I have seen interpretations of this novel that see it as some kind of affirmation of the spiritual but I couldn't see anything like that in it, to me such an interpretation would be wishful thinking. As does the more recent 'Saturday', 'Enduring Love' ends in a triumph of the rational, in fact the novel can be read as an affirmation of the rational, as a plea against the insanity of deluded love and deluded faith; emotional and spiritual falsity.
The religious angle of Parry's mania is supremely important here as is the fact that Joe is a science writer: after all the novel portrays not only erotic but also religious passion as madness, after all Jed Parry is not only a delusional stalker, he is also a (deluded) believer and despite all the cracks that appear on the smooth surface of Joe's rational personality, the last words (and the last bullet) belong to him, the atheist, the rationalist. In the final count, Parry is nothing more than a pathetic loony. This was very satisfactory to me, as many writers succumb to a temptation of showing a character in crisis turn to one or another kind of religious solace or experiencing doubt.
I would say that of the two of McEwan's manifestos of rationalism I still preferred 'Saturday'; but this one was also an excellent book, concise, readable, definitely brilliant.
Enduring Love by Ian McEwan is in the Most Read Reviews On Bookbag.
Enduring Love by Ian McEwan is in the Top Ten Books For The Defenders Of Reason.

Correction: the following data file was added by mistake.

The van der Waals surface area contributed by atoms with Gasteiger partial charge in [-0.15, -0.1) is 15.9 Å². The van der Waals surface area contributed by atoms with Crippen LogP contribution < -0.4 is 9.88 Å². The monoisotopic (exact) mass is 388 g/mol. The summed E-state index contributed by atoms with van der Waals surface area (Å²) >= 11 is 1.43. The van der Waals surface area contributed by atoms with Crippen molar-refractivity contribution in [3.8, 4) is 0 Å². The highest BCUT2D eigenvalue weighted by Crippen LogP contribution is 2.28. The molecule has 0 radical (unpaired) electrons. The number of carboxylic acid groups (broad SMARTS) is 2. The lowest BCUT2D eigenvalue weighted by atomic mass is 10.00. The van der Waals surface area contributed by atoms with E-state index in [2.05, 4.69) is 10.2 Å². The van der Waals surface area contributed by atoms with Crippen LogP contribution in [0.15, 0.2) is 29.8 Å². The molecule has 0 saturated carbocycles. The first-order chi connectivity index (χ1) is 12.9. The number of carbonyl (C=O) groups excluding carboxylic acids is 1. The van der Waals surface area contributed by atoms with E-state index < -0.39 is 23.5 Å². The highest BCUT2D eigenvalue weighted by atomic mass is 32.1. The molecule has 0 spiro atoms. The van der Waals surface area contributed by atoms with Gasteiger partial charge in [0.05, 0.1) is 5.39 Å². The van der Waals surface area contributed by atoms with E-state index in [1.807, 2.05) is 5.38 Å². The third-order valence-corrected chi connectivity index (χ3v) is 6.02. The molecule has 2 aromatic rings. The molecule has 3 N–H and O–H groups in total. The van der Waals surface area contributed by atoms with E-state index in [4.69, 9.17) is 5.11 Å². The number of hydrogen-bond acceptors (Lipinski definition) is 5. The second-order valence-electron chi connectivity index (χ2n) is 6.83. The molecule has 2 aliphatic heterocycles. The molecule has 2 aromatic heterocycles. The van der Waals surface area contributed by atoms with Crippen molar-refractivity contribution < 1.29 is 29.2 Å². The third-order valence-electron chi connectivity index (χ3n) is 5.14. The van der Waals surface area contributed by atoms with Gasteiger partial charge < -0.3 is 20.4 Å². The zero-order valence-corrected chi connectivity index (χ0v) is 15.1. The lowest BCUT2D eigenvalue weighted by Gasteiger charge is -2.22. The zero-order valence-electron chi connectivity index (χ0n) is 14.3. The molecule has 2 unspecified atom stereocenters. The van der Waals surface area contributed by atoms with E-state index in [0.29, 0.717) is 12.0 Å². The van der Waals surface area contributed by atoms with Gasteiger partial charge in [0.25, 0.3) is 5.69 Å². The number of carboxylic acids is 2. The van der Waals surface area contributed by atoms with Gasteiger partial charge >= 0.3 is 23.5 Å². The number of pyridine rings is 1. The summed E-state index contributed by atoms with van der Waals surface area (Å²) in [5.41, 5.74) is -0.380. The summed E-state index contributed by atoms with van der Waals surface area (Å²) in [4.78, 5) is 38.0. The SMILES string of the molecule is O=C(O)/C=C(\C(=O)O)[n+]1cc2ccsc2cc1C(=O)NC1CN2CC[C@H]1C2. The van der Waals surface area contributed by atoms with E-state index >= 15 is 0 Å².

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Enduring Love is a postmodern novel that explores themes of narrative and knowledge through the relationships of the central character, Joe Rose. Joe is a science journalist in a "childless marriage of love" with Clarissa Rose, an English professor of Keats. Although Joe approaches the world through rationality and Clarissa approaches it through emotion, they are happy together and have a stable, comfortable world. Joe is the main narrator of the book and he often makes references to narrative choices of exclusion or inclusion of details. He explains that he chooses his beginning because it is the point that makes the most "sense." Joe starts the story with Clarissa and Joe's reunion picnic being interrupted by a hot air balloon accident. Joe and a few other men try to save a child trapped in a balloon, but the high winds force all the men except one to drop the ropes. That man, John Logan, a doctor and family-man from Oxford, is carried up into the sky by the balloon until he eventually falls to his death. His shocking and senseless death deeply upsets Joe and Clarissa and they try to comfort each other and make "sense" of the event by telling it as a story. Also at the balloon accident is a lonely, religious young man named Jed Parry. He shares a look with Joe and becomes convinced that they are in love. Later that night, as Clarissa and Joe are falling asleep, Parry calls Joe to tell him that he loves him.